At home with new dad: Saints punter Thomas Morstead
As he prepares to begin his sixth season in the NFL, Saints punter Thomas Morstead can't help but reflect back on the journey he began in 2009 after the Saints drafted him in the fifth round.
Since his black and gold debut, Morstead has won a Super Bowl, grown from a quiet rookie into one of the most experienced voices in the Saints locker room, married his longtime sweetheart Lauren Moore and is now embracing another new role: fatherhood.
"It's been the best experience of my life," Morstead said. "Maybe the most tiring of my life too."
Maxwell James Morstead kept his parents waiting and guessing for quite a long time.
For starters, the Morsteads decided to be surprised as to whether they were having a boy or a girl. Once they arrived at the hospital though, things progressed slowly.
Lauren Morstead spent 28 arduous hours in labor, with a nervous, sometimes frantic, husband by her side.
"It was the most intense experience," Morstead said. "She was a rock. She was re-assuring me much more than I was re-assuring her. It was so hard not to be in control and just have to watch. It was really tough."
Max finally arrived on April 15, clocking in at 6-pounds, 4-ounces and measuring 21 Â¼ inches.
The wait still wasn't over yet though: Max was immediately rushed to the neo-natal intensive care unit because of an issue with his lungs, before his parents had a chance to hold him.
As Max's lungs grew stronger over the next 12 hours, his mom was able to see him through a sophisticated set of NICU technology that assigns a camera and access code to each baby. Family members with the code can log on through the internet and check on their baby anytime.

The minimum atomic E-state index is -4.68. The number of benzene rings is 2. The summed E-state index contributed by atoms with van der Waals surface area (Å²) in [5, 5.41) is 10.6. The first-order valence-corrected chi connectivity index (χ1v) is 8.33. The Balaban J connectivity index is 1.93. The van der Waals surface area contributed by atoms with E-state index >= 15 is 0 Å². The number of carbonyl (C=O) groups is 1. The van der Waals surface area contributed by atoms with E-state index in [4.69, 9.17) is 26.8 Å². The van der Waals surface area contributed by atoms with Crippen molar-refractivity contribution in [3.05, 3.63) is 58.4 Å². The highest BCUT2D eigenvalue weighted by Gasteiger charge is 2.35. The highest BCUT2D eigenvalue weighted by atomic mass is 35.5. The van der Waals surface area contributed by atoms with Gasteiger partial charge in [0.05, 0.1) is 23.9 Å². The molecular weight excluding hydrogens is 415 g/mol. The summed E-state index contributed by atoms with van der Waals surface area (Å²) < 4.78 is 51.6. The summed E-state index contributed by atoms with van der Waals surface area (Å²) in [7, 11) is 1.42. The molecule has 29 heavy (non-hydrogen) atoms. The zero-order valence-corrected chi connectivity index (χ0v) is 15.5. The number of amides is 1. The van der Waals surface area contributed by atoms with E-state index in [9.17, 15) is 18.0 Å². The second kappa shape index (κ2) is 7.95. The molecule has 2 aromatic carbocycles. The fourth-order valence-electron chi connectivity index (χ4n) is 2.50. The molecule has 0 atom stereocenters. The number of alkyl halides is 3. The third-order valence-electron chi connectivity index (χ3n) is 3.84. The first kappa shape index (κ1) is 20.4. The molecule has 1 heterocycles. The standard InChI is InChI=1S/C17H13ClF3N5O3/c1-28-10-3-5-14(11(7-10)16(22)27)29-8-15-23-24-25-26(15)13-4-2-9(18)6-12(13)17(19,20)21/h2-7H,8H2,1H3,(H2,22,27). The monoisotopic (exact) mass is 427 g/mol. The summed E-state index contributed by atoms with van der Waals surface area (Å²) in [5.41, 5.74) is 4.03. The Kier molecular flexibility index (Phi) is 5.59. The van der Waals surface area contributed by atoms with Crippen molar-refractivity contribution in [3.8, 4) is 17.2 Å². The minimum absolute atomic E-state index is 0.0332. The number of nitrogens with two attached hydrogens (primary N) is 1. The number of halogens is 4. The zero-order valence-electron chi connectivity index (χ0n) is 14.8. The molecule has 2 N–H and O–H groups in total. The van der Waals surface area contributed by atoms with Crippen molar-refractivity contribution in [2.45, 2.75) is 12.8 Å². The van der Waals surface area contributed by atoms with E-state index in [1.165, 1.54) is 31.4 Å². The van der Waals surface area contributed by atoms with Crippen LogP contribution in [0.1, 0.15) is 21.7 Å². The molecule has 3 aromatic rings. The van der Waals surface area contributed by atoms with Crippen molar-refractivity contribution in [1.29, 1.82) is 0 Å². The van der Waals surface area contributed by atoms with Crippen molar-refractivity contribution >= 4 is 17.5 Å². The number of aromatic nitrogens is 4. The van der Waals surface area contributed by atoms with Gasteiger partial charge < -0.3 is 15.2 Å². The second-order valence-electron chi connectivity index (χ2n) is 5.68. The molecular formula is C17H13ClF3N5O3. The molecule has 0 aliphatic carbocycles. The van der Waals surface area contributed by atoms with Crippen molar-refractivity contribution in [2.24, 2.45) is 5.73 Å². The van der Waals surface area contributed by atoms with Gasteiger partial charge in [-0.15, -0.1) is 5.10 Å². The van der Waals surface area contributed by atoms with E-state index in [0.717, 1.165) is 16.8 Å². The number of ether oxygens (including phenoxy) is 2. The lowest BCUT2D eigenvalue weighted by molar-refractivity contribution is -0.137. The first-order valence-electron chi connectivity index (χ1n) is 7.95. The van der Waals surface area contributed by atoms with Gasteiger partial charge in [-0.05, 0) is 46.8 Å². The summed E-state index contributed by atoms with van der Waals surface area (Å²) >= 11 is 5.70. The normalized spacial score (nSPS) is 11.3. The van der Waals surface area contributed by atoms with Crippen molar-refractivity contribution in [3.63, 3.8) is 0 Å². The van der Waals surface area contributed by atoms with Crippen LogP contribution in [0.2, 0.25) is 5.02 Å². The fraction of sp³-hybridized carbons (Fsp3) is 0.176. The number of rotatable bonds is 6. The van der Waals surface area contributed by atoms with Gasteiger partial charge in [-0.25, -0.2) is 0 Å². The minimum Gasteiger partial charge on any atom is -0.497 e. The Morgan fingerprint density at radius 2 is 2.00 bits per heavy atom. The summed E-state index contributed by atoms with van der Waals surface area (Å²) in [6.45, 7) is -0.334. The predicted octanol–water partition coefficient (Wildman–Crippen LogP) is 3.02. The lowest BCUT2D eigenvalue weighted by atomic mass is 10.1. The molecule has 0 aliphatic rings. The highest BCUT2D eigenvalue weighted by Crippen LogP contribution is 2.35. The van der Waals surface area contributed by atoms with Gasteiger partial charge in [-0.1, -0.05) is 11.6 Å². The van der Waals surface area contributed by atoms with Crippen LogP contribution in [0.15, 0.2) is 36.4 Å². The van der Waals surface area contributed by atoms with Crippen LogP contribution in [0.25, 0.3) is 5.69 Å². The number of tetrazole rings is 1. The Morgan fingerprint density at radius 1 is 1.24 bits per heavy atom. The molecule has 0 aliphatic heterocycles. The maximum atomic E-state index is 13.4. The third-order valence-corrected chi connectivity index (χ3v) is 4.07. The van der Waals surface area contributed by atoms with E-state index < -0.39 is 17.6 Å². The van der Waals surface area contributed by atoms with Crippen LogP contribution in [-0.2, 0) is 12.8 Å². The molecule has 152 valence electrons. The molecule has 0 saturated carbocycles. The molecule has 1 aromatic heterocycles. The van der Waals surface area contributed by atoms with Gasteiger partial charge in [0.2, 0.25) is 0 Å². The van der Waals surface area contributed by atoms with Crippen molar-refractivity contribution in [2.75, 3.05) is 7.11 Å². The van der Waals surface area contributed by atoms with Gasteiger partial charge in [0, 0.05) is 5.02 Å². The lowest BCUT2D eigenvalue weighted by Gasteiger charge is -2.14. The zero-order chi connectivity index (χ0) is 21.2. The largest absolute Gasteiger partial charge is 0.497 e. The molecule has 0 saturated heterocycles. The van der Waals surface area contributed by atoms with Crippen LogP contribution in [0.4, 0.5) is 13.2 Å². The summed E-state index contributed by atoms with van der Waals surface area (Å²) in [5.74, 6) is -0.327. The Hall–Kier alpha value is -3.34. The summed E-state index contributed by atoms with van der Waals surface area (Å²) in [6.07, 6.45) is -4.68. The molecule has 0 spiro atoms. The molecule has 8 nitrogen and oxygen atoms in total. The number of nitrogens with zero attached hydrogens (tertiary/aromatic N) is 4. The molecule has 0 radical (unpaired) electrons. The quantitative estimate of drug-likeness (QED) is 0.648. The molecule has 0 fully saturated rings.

Ironically Morstead's teammate Drew Brees and his wife Brittany donated the camera system.
"It helped so much," Morstead said. "I called Drew and Brittany right away just to say thank you and let them know how much it meant to us."
Now Max is doing fine, home with his parents, and his dad is contemplating how to address this next stage of life.
Morstead's attention may be divided now, but he says he's actually more focused and directed than ever, with lofty goals for this offseason.
As the only player remaining on the Saints roster from his 2009 draft class, Morstead is ready to embrace his role as a veteran leader, both on the team and in the community.
Morstead's charity, "What You Give Will Grow" is up and running, encouraging folks in the New Orleans community to give back, then watch how their efforts help more acts of kindness sprout.
Morstead is also in the throes of intense physical training, attempting to regain his level of physical ability from four seasons ago, before surgery and injuries.
At home Morstead also has a game plan for how to succeed at family and fatherhood. He starts by crediting his wife Lauren.
"I'm grateful for an amazing wife who handles everything so well and always with a smile on her face," Morstead said. "She's the best mommy ever."
As far as how he'll raise Max, Morstead plans to be a father of few words.
"I'm going to live my life to be a good example to him," Morstead said. "That's my goal, to live it for him, not to talk about it."
For now, its infant checkups and diaper changes, but at some point, the Morsteads will also address whether they want Max to play football, and if so, when.
If Max takes after his dad, that decision may also take it's time arriving.
When Morstead started high school, he was a shadow of what he is now. At 5'0", 90-pounds, Morstead didn't play football.
"No way," Morstead said. "I was afraid of getting hit. I wanted nothing to do with it."
Instead Morstead dedicated his time to swimming and soccer. After a growth spurt that topped out during his junior year, a taller, more solid Morstead decided to strap on a helmet for his first season of football as a high school senior.
It's a decision that of course paid big dividends for the former SMU star, now 6-foot-4-inch NFL Pro Bowler. With more life decisions ahead, Morstead is excited and ready for this next phase of life.